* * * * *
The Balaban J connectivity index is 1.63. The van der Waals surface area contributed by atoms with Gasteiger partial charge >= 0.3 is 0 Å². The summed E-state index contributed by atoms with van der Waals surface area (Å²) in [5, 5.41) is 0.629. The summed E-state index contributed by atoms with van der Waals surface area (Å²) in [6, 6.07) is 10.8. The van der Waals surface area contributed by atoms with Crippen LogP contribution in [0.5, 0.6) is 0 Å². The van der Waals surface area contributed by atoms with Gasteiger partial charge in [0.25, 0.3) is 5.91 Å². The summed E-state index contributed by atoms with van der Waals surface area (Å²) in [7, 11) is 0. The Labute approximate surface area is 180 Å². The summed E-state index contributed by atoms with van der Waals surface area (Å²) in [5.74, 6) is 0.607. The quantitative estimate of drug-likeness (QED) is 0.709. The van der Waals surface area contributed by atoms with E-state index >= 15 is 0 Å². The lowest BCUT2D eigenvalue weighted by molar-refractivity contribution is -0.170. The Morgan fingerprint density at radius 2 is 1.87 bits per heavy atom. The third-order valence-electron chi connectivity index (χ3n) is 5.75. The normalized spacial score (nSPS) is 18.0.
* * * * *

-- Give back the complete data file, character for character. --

The Balaban J connectivity index is 1.63. The van der Waals surface area contributed by atoms with Gasteiger partial charge >= 0.3 is 0 Å². The summed E-state index contributed by atoms with van der Waals surface area (Å²) in [5, 5.41) is 0.629. The summed E-state index contributed by atoms with van der Waals surface area (Å²) in [6, 6.07) is 10.8. The van der Waals surface area contributed by atoms with Crippen LogP contribution in [0.5, 0.6) is 0 Å². The van der Waals surface area contributed by atoms with Gasteiger partial charge in [0.25, 0.3) is 5.91 Å². The summed E-state index contributed by atoms with van der Waals surface area (Å²) in [7, 11) is 0. The Labute approximate surface area is 180 Å². The summed E-state index contributed by atoms with van der Waals surface area (Å²) in [5.74, 6) is 0.607. The quantitative estimate of drug-likeness (QED) is 0.709. The van der Waals surface area contributed by atoms with E-state index >= 15 is 0 Å². The lowest BCUT2D eigenvalue weighted by molar-refractivity contribution is -0.170. The Morgan fingerprint density at radius 2 is 1.87 bits per heavy atom. The third-order valence-electron chi connectivity index (χ3n) is 5.75. The normalized spacial score (nSPS) is 18.0.